2. Ensure there are arrangements in place for managing and organising the project
  3. Allow adequate time, otherwise work may be unsafe and of poor quality
  4. Provide information to your designer and contractor
  5. Communicate with your designer and building contractor
  6. Ensure adequate welfare facilities on site
  7. Ensure a construction phase plan is in place
  8. Keep the health and safety file
  9. Protect members of the public, including your employees
  10. Ensure workplaces are designed correctly






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The Construction Worker – Vibration and Hazardous Substances

The biggest health risks for the construction engineer can result from manual handling, vibration, biological hazards, dust/fumes, being injured/loss of life due to machinery and noise pollution. This article addresses vibration and hazardous substances.


Hand held and machinery operated tools used in construction can cause permanent injury to the hands and arms and even the whole body if not used correctly. The Control of Vibration at Work Regulations 2005 regulates the use of vibrating tools. Vibration affects the nerves, blood vessels, wrists, joints of the hand and arms. This can lead to Hand-Arm Vibration Syndrome (HAVS). Vibrating machines include sanders, grinders, drills, chainsaws, needle guns and concrete breakers. Working in cold weather can increase the severity of HAVS. How one can be affected includes difficulty with simple things like closing buttons on clothes, typing and holding things. In carrying out a risk assessment on vibrating equipment one should consider who will be using what equipment. Persons at high risk would be those that regularly use hammer action tools for more than an hour a day (or 15 mins for medium risk) or rotary tools for more than 4 hours a day (or 1 hour a day for medium risk). Simple ways of controlling risk include eliminating unnecessary vibrating tasks at the design stage or using an alternative process that does not expose workers to vibration. Jigs and suspension systems can be used to take the weight and vibration of the tools away from the worker. Other control measures are rotating workers and making sure they have minimum exposure to vibrating tools. Gloves and warm clothing will keep the worker comfortable. Doing a health surveillance and observing workers will all help to establish safe working practices.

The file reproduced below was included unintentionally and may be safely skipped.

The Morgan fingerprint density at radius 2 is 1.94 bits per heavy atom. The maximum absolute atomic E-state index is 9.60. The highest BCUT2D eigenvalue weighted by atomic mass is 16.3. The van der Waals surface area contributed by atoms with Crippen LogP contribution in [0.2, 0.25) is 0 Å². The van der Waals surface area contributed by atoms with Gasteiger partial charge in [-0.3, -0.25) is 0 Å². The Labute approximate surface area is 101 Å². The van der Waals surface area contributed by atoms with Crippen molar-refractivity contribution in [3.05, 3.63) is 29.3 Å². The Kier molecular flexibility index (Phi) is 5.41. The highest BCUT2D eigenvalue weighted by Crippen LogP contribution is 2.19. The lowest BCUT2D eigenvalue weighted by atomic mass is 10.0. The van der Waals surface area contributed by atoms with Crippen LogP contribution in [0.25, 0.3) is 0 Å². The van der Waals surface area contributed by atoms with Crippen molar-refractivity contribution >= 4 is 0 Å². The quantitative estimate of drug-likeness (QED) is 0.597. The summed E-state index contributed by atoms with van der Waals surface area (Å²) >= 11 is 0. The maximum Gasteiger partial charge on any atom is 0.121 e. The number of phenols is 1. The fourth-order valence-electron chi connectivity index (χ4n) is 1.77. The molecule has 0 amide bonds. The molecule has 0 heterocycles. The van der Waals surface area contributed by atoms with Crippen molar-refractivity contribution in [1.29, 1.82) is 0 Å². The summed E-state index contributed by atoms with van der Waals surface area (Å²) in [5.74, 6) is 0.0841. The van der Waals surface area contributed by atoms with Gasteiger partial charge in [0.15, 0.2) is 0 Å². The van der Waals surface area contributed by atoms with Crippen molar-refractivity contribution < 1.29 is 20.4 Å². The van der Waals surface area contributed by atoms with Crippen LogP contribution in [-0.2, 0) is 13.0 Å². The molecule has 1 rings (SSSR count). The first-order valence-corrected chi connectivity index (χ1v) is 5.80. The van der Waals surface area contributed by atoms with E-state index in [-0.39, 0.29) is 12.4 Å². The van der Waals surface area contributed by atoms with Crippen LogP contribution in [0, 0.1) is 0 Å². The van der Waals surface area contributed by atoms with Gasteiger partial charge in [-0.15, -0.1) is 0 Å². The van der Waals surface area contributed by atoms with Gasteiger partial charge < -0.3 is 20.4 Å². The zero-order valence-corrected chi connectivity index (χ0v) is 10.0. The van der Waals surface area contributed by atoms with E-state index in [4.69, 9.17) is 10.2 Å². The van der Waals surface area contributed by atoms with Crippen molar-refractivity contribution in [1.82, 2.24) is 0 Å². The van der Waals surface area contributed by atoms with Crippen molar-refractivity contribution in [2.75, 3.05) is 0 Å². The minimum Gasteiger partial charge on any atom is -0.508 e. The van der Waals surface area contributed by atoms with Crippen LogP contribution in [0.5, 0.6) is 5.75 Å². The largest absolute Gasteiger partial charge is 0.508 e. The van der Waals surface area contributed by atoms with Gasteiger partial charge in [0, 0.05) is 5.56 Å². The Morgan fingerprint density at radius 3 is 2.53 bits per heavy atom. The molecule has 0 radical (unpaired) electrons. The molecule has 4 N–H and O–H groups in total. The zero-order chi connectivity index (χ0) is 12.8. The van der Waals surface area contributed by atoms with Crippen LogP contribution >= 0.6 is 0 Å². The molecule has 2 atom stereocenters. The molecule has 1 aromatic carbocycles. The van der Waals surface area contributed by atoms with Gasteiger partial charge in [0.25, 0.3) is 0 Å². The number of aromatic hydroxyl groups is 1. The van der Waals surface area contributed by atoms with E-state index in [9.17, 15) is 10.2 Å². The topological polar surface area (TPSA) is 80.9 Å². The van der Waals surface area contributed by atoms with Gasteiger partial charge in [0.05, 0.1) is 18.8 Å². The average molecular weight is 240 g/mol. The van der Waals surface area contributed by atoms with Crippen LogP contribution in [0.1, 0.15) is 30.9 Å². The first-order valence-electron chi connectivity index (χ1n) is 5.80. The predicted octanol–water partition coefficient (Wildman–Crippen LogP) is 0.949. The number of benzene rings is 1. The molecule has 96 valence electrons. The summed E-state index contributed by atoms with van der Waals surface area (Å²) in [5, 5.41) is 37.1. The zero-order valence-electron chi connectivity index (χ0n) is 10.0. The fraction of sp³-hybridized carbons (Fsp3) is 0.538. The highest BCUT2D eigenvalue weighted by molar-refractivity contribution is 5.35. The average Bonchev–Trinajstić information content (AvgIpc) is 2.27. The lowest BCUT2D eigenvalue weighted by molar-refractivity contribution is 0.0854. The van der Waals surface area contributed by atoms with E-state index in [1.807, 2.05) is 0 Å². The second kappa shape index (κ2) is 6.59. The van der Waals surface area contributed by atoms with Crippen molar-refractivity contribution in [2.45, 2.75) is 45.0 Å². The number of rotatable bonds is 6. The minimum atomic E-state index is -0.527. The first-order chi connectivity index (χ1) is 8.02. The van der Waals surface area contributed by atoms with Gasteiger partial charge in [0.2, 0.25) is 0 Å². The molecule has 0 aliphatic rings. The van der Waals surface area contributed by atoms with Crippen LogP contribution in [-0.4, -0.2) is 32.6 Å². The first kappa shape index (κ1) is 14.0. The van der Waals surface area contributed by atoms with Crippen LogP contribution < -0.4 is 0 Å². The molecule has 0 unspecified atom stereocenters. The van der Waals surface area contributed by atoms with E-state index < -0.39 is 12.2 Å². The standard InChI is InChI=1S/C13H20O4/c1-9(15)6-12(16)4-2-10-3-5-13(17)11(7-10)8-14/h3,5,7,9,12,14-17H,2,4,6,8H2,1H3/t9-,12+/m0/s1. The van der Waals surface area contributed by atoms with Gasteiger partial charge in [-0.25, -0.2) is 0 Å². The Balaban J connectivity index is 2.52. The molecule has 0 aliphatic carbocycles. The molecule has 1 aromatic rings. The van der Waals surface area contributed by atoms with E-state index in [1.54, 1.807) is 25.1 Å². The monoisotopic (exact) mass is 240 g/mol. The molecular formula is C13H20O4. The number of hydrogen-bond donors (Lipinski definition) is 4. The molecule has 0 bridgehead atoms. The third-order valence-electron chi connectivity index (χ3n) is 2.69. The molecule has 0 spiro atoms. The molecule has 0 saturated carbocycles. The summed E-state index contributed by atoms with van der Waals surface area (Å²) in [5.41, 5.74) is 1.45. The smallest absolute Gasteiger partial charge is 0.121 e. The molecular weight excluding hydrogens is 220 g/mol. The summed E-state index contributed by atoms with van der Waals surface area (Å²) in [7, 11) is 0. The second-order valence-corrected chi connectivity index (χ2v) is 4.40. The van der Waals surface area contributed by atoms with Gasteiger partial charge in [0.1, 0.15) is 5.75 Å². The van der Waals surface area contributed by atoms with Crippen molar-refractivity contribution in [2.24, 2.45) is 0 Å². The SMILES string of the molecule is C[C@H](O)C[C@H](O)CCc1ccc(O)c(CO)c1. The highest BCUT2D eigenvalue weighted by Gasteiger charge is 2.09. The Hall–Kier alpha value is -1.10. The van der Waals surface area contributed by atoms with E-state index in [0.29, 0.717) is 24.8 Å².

Hazardous Substances

Construction dust is a big risk to one’s lungs. COSHH imposes regulations on employers to mitigate against the risk of hazardous substances to their workers. Ailments include asthma, lung cancer and silicosis. Cement based products like concrete can cause skin problems. Cement powder is also a respiratory irritant. Control measures include using pre-mixed concrete to avoid air borne dust. Gloves, footwear, waterproof trousers and skin care products should all be provided. Lead can be found in construction environments. Lead can be found in existing paintwork (especially in paint materials before the 1980’s) and on lead roofs. Using respiratory protective equipment, disposable overalls and disposable gloves can all help to control the risks against lead. Solvents and isocyanates used on construction sites can also pose hazards. Solvents include volatile compounds such as paints, thinners and glues. Isocyanates are present in polyurethane paints, coatings, foams, glues and flooring. Solvent risks should be reduced where possible, for example, using water based paint and using respiratory protective equipment when spraying. Also, using products that do not contain isocyanates or at least less volatile forms.